Section 230 and Big Tech

Section 230 infographic courtesy
Section 230 infographic courtesy

March 25: the CEOs of all three tech giants--Facebook, Google, and Twitter- appeared in front of Congress in a virtual hearing, part of the ongoing debate over Section 230 and Internet communication regulations. While this isn’t the first time the CEOs testified to Congress, it is the first time since a group of Trump supporters stormed the Capitol on Jan. 6. Lawmakers from both sides of the aisle are concerned with Section 230 and the role of Big Tech.

Section 230 of the Communication Decency Act passed in 1996, is often referred to as the 26 words that built the modern internet. Section 230 reads:
“No provider or user of an interactive computer service shall be treated as the publisher or speaker of any information provided by another information content provider.”

Section 230 gives immunity to social media platforms from any sort of liability on user content. Under this law, companies like Facebook, Twitter, Youtube, and even 4chan which has been cited for promoting extremism can’t be sued for content or activity on their site regardless of how harmful.

Lawmakers, particularly Democrats, are concerned about the spread of misinformation and harmful content. Since the capitol riot, this concern has deemed to be more urgent than ever as many of the rioters were influenced by misinformation hosted on sites like Twitter and Parlor. Last month, several Democratic lawmakers including Amy Klobuchar introduced the SAFE TECH Act that aims to “reaffirm civil rights, victims’ rights, and consumer protections.” Among many amendments, this bill would allow a pathway for users to sue the company for harassment, discrimination, or other forms of abuse.

President Biden has long expressed his opposition to the immunity Section 230 provides to Big Tech companies. “Section 230 should be revoked, immediately should be revoked, number one. For Zuckerberg and other platforms,” he said in an interview with the New York Times earlier this year.

Most Republicans, on the other hand, have different concerns regarding Section 230 that comes under the Civil Liability section:
“Any action voluntarily taken in good faith to restrict access to or availability of material that the provider or user considers to be obscene, lewd, lascivious, filthy, excessively violent, harassing, or otherwise objectionable, whether or not such material is constitutionally protected.”

Under Section 230, companies can moderate content as they see fit. Republicans accuse social media platforms of silencing conservative voices under this shield. Last year, three top Republican lawmakers, including Judiciary Committee Chairman Lindsey Graham introduced the Online Freedom and Viewpoint Diversity act, which seeks to revise Section 230. One of the suggested modifications includes removing “otherwise objectionable” and replacing it with concrete terms such as “promoting terrorism” or “unlawful.”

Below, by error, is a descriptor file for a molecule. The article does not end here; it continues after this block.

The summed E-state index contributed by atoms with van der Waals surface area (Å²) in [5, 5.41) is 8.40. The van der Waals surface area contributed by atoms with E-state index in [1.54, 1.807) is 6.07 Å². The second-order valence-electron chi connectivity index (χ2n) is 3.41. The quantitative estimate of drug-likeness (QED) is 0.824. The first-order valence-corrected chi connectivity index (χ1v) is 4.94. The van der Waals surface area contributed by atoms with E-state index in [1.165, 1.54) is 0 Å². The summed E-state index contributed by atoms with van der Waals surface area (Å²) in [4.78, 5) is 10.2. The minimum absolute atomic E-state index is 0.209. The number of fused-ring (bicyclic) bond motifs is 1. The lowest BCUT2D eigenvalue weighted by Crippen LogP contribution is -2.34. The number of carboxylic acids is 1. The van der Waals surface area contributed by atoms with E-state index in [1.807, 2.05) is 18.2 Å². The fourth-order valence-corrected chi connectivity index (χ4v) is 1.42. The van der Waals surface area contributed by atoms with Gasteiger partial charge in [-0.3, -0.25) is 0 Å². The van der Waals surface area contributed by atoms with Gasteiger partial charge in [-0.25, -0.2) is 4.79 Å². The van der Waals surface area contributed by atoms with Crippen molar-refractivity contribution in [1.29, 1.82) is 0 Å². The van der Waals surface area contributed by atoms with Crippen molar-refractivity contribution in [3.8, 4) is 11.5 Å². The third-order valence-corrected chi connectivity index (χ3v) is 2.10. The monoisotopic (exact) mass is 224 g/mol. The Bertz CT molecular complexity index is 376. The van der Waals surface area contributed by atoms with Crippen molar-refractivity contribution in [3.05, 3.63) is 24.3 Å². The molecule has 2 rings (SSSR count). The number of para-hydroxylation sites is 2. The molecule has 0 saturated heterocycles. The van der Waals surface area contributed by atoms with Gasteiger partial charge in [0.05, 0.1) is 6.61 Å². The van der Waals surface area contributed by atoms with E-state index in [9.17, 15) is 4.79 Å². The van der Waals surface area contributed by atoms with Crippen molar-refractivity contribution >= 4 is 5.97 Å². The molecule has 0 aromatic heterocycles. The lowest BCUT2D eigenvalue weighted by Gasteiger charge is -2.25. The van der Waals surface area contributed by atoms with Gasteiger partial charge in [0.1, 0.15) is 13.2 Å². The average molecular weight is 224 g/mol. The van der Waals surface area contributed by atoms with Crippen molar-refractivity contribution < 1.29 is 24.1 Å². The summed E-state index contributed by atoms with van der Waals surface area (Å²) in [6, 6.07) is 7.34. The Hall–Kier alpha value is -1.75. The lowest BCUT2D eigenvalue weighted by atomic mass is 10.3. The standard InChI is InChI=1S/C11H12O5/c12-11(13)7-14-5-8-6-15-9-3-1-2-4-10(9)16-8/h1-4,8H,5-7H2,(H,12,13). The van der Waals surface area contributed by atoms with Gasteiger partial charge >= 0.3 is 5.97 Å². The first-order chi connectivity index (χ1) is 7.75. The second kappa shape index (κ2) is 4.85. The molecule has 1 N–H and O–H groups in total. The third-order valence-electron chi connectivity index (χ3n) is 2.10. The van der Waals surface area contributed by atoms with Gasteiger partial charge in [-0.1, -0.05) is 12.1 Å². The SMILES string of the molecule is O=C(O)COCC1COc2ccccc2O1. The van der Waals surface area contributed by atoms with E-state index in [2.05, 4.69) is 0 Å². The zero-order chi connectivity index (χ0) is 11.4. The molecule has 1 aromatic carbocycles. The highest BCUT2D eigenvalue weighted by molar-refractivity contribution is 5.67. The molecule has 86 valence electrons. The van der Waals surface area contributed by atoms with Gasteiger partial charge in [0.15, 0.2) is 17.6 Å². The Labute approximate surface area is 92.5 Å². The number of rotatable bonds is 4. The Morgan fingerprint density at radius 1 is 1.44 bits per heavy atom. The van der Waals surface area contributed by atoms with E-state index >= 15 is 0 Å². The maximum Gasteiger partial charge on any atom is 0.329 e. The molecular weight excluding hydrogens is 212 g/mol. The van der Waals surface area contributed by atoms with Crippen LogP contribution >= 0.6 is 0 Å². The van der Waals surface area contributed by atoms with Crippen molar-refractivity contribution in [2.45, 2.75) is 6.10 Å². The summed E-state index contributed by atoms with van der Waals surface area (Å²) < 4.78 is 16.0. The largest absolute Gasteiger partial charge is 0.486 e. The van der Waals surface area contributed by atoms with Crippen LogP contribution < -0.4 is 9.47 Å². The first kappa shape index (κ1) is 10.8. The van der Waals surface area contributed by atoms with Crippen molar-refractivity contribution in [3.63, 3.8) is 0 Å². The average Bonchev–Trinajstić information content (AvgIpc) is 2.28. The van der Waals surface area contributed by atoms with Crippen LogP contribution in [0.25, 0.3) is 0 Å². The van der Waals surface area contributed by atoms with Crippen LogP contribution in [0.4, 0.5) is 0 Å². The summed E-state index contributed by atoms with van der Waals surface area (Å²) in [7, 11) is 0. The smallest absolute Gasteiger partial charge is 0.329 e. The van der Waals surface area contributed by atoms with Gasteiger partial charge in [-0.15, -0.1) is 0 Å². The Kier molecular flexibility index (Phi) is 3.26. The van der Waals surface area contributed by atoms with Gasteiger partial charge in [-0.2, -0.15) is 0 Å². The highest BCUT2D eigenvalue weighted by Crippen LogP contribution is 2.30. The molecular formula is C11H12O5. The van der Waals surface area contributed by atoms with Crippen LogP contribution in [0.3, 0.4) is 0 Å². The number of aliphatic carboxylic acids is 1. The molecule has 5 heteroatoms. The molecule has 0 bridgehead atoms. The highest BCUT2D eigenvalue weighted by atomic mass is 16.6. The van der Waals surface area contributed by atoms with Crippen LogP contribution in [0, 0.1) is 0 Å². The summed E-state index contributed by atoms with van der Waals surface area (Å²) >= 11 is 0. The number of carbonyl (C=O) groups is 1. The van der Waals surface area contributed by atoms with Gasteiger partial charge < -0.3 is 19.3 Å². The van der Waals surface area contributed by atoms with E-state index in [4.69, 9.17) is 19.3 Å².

Former President Donald J. Trump signed an executive order in May 2020 urging the Federal Communications Commission (FCC) to set new rules on the protections that websites can get under Section 230.

Former FCC Chairman Ajit Pai, and Trump appointee, who resigned earlier this year, recognizes the bipartisan support to reform section 230 and clarify ambiguities. The FCC has the legal authority to interpret section 230 under the Communications Act. In an October 2020 statement, Pai stated, “Social media companies have a right to free speech. But they do not have a first amendment right to immunity denied to other media outlets such as newspapers and broadcasters.”

President Biden’s newly appointed FCC chairwoman, Jessica Roseworcel, however, has a different stance on the matter. In a 2020 statement in response to a White House petition filed on behalf of the Trump Administration to rewrite Section 230, accusing social media platforms of censorship against conservative and right-wing views. Roseworcel stated the FCC is not the “president’s speech police'' and the FCC ``needs to reject this effort to deploy the federal government against free expression online. In fact, if we honor the Constitution, we will do so immediately.”

There are numerous concerns and complaints about the loopholes in Section 230. One of the biggest of them being whether or not companies like Facebook and Reddit work in good faith. Critics argue that it is impractical to rely on these companies when their primary motivation is profit; we’ve seen harmful content passing through the algorithm and becoming viral. Former FCC chairman Ajit Pai in a 2017 interview with PBS NewsHour noted the concern, “ We don’t put faith in any single or particular sector of the economy.” Pai went on to say, “We put our faith in the rule of law,” and he stressed that rule of law must be “faithfully administered.”

Some lawmakers worry that revoking or reinterpreting Section 230 will limit freedom of speech. When companies are held liable for the content on their platform, they can restrict what the users post. Independent Journalist Kim Iversen says a solution to this could be redefining the Internet as a public utility and bringing these companies under the same FCC regulations that apply to phone service companies such as Verizon and AT&T.

The bipartisan interest in Section 230 implies that reform is critical. However, it will come once and if lawmakers can agree on what and how the new Internet should look like.